US: Dallas Fed Mfg Survey

Mon Sep 25 09:30:00 CDT 2017

Consensus Consensus Range Actual Previous
General Activity Index 12.0 8.0 to 14.3 21.3 17.0
Production Index 19.5 20.3

Hurricane Harvey didn't slow down Texas manufacturing at all based on the Dallas Fed's September report which is led by a strong 4.3 point gain in the general activity index to 21.3 for the best result in 7 months. Readings throughout the report are far above zero to indicate robust month-to-month growth: production 19.5 in September vs 20.3 in August, new orders 18.6 vs 14.3, hours worked 18.4 vs 14.4.

Employment is a special highlight, at 16.3 vs 9.9 to indicate the sharpest rate of hiring in nearly 3-1/2 years. There is an indication of price pressures likely tied to Harvey and its effect on petroleum costs as prices paid rose to 34.9 vs 26.9 for the highest reading since July 2011.

The report includes special questions regarding Harvey and among the results, 41 percent say the hurricane had negative effects on revenue and production though only 6 percent see the impact over the next 6 months as significantly negative while 46 percent see no long term effect. And 69 percent see no effect on future employment.

The economy will be lucky if Hurricane Irma's impact on Florida proves as light as Harvey's hit on Texas, at least based on today's report where responses are voluntary and sample sizes can be as low as 100.

Market Consensus Before Announcement
The Dallas Fed manufacturing report will get close attention as its results will offer a direct assessment of Hurricane Harvey's impact on the state. This report had been very strong going into the hurricane with orders, production, and hiring all showing gains. Econoday's consensus for September's general activity index is 12.0 and down from 17.0 in August.

The Dallas Fed conducts this monthly survey of manufacturers in Texas regarding their operations in the state. Participants from across the state represent a variety of industries. In the latter half of the month, the questions for the manufacturing survey are electronically transmitted to respondents and answers are collected over a few days. About 100 manufacturers regularly participate in the Dallas Fed survey, which began collecting data in mid-2004. Participants are asked whether various indicators have increased, decreased or remained unchanged. Answers cover changes over the previous month and expectations for activity six months into the future. The breakeven point for each index is zero with positive numbers indicating growth and negative numbers reflecting decline.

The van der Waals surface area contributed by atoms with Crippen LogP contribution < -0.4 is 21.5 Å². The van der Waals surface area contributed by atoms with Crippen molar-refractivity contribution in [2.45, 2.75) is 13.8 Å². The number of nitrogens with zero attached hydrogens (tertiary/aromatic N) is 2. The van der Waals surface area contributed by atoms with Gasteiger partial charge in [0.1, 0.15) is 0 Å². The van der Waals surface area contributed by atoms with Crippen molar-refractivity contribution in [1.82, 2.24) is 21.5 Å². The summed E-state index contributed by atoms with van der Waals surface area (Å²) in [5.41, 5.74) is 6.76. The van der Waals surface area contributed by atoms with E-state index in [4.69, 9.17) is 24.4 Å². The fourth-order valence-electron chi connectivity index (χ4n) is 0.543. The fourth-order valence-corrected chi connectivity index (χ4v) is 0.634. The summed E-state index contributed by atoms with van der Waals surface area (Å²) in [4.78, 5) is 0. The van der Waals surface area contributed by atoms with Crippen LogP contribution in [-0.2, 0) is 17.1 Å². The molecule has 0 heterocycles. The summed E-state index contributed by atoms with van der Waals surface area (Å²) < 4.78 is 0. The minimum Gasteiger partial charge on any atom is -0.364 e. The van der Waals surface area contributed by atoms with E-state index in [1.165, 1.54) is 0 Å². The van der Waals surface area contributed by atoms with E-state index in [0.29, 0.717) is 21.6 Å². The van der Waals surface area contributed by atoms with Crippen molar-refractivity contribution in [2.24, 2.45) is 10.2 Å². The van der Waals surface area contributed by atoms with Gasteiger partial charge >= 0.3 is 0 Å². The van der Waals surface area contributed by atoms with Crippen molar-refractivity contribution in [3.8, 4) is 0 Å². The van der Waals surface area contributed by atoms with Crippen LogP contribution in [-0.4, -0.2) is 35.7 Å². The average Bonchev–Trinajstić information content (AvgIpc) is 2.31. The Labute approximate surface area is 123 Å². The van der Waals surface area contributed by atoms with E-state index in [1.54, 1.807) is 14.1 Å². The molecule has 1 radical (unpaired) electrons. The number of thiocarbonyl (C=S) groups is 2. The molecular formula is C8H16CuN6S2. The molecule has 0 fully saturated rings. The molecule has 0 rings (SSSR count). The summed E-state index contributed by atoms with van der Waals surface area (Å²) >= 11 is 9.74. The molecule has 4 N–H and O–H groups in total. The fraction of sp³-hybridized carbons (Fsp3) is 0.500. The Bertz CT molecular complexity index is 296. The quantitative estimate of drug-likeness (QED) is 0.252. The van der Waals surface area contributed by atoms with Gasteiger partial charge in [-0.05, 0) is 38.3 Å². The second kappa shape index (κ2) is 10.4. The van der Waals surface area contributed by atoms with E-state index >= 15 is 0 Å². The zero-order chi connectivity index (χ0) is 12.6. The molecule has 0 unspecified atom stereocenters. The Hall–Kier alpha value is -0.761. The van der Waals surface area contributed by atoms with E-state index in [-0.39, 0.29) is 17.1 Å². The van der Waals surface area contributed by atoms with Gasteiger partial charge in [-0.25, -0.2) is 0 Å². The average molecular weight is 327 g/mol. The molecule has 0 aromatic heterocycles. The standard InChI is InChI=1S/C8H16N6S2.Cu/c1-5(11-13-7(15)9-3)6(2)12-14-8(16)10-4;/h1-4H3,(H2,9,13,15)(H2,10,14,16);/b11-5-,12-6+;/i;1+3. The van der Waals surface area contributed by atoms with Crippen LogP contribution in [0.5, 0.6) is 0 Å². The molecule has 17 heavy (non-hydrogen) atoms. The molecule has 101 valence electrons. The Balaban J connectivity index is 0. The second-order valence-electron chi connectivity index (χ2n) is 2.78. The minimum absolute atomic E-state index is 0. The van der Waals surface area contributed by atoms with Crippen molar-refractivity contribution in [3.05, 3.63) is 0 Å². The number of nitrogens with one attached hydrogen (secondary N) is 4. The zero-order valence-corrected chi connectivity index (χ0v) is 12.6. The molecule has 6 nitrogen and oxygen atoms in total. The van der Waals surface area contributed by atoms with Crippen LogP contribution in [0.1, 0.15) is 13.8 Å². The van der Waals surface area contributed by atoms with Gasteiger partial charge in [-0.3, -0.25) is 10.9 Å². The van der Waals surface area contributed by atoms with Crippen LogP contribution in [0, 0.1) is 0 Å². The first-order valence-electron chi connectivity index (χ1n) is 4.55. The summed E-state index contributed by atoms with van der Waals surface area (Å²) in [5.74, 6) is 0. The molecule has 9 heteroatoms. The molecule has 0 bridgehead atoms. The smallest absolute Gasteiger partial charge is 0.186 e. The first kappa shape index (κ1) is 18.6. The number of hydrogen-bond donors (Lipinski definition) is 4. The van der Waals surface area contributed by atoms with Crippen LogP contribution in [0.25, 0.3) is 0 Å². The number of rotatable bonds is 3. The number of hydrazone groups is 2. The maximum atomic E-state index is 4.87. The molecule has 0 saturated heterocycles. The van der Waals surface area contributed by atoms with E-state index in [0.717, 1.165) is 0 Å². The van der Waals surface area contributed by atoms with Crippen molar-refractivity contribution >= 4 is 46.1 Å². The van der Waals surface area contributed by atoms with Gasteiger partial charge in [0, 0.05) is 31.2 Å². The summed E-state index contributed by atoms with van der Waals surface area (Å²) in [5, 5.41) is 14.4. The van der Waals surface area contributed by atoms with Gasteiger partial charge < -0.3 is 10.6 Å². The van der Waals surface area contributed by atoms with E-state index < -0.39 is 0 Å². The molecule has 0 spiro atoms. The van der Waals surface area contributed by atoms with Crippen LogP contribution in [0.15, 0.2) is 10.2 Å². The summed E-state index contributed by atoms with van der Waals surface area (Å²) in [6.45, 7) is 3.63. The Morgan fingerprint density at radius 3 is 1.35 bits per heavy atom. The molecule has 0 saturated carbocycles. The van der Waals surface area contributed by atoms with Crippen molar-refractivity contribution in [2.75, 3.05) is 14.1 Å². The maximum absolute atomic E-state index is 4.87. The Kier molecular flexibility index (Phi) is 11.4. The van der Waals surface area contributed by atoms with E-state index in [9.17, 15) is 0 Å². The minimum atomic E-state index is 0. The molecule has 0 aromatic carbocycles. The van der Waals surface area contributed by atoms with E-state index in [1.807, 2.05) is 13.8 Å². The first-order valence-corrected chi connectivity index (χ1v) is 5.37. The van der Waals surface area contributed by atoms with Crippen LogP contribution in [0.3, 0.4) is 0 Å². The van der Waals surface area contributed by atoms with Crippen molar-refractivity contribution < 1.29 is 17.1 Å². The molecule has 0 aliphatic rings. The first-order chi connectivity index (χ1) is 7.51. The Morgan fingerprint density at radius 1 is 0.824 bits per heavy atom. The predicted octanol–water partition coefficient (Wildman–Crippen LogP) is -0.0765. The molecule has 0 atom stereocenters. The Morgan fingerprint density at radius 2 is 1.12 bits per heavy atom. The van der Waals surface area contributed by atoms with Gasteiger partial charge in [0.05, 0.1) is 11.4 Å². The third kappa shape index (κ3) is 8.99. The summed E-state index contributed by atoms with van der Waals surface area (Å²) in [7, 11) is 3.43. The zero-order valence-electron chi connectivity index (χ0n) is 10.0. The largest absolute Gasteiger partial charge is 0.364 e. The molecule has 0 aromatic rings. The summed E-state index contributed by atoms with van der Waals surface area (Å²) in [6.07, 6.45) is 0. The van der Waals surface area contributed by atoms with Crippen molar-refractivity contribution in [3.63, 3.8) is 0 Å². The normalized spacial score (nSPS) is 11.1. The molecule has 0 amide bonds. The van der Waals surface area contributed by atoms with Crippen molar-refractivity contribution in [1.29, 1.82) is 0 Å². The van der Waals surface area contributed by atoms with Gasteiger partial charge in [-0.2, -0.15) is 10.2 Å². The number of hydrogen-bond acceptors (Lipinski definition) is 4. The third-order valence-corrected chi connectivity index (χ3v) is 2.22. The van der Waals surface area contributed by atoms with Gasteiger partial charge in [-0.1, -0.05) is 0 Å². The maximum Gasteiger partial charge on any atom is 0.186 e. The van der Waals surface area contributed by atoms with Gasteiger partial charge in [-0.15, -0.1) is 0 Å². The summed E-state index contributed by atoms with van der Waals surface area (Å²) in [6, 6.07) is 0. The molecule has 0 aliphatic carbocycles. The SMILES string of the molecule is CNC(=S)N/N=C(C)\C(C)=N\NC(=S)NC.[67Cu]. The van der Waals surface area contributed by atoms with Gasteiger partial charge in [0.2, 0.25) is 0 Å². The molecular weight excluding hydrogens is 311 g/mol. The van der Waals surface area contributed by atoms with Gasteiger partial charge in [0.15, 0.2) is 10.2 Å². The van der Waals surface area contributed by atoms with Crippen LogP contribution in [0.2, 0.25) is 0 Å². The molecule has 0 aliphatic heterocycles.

Investors track economic data like the Dallas Fed Manufacturing Survey to understand the economic backdrop for the various markets. The stock market likes to see healthy economic growth because that translates to higher corporate profits. The bond market prefers a moderate growth environment that will not generate inflationary pressures. The Dallas Survey gives a detailed look at Texas' manufacturing sector, how busy it is and where it is headed. Since manufacturing is a major sector of the economy, this report can have a big influence on the markets. Some of the survey indexes also provide insight on inflation pressures -- including prices paid, prices received, wages & benefits, and capacity utilization. The Federal Reserve closely watches this report because when inflation signals are flashing, policymakers can reset the direction of interest rates. As a consequence, the bond market can be highly sensitive to this report. The equity market is also sensitive to this report because it is an early clue on the nation's manufacturing sector, reported in advance of the ISM manufacturing index and often in advance of the NAPM-Chicago index.